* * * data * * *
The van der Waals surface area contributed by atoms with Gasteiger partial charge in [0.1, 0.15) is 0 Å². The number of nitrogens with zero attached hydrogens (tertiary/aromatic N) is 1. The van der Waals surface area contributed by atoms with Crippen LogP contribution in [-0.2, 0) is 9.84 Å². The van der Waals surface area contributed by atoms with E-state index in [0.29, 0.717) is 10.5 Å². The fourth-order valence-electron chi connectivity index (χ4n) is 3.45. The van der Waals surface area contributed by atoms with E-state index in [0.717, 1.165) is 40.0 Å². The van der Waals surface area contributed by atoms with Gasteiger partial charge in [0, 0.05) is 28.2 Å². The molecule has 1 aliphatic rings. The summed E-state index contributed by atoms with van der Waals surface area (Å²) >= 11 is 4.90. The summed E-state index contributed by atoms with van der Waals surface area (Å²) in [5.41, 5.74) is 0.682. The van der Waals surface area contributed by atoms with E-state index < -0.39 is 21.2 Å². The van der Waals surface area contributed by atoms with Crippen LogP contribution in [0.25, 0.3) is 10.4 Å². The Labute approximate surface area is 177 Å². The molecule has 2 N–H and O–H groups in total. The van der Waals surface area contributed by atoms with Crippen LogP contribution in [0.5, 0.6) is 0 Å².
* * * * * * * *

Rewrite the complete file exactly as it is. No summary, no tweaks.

The van der Waals surface area contributed by atoms with Gasteiger partial charge in [0.1, 0.15) is 0 Å². The number of nitrogens with zero attached hydrogens (tertiary/aromatic N) is 1. The van der Waals surface area contributed by atoms with Crippen LogP contribution in [-0.2, 0) is 9.84 Å². The van der Waals surface area contributed by atoms with E-state index in [0.29, 0.717) is 10.5 Å². The fourth-order valence-electron chi connectivity index (χ4n) is 3.45. The van der Waals surface area contributed by atoms with E-state index in [0.717, 1.165) is 40.0 Å². The van der Waals surface area contributed by atoms with Gasteiger partial charge in [0, 0.05) is 28.2 Å². The molecule has 1 aliphatic rings. The summed E-state index contributed by atoms with van der Waals surface area (Å²) >= 11 is 4.90. The summed E-state index contributed by atoms with van der Waals surface area (Å²) in [5.41, 5.74) is 0.682. The van der Waals surface area contributed by atoms with E-state index < -0.39 is 21.2 Å². The van der Waals surface area contributed by atoms with Crippen LogP contribution in [0.25, 0.3) is 10.4 Å². The Labute approximate surface area is 177 Å². The molecule has 2 N–H and O–H groups in total. The van der Waals surface area contributed by atoms with Crippen LogP contribution in [0.5, 0.6) is 0 Å².